It’s about thinking of yourself as a business.

It’s about delayed gratification and initiative. To take chances with no guarantees. It’s about designing assets, rather than buying a pre-packaged asset. With this in mind, you should cut out as many middle men as possible while maintaining an autonomous income stream. Aim to build something with greater returns than your average 5% stock market return. Consider examples of how others have built passive income businesses as archetypes for inspiration, and customize these models till they suit your goals, skills and passions.

 

  1. Should you align your passions to the business?

For most this is a no-brainer, with passion comes the drive to make things a success and the authenticity people value. Yet there is something to be said for investing without the cloud of emotion to bias your decision-making. You could invest as a silent partner in a business you know nothing about, or buy real estate in a foreign country. A transaction. Here I would argue that you need to look back at question 1 – are you just buying what another middleman is offering? What is your added value?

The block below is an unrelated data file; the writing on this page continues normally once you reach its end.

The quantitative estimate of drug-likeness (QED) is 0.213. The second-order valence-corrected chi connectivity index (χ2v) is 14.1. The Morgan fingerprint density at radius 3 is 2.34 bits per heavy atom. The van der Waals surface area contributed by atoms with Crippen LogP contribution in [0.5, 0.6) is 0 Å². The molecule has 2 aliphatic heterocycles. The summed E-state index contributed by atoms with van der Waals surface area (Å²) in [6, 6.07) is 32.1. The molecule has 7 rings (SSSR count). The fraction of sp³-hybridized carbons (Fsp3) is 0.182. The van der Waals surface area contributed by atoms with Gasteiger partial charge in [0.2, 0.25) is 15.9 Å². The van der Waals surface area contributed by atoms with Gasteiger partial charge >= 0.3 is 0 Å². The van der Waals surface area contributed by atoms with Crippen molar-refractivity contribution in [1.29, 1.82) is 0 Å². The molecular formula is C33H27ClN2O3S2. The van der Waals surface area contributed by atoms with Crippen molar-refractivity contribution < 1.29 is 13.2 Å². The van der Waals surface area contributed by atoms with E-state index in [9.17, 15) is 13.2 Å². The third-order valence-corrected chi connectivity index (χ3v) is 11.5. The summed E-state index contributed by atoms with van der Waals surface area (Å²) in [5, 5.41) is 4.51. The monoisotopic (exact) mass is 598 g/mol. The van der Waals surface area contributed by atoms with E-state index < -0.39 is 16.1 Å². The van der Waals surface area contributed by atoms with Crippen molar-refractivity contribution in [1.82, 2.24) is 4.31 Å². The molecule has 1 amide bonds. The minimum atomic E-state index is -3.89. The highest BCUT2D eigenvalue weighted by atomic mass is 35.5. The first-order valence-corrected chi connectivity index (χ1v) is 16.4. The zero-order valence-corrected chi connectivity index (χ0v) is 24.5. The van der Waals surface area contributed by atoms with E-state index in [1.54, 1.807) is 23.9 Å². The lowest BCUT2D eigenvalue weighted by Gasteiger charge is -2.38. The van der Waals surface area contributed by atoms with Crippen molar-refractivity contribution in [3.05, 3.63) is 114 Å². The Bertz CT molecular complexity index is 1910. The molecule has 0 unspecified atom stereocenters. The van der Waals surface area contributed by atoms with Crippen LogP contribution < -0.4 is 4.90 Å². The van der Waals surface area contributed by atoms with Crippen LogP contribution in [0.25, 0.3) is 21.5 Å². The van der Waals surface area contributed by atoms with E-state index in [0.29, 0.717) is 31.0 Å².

Without passion, it cannot be a unique business – only an investment.

For e.g., even if you are highly skilled in a particular area, without passion you will not have the drive to create something radically new or the energy to create something with real positive impact. That seems like a waste of an opportunity to me. You are going to have to put time and energy into building the business anyway, why not make it something unique and shines your light onto the world?

 

  1. Can you muster the energy to do the things you won’t like?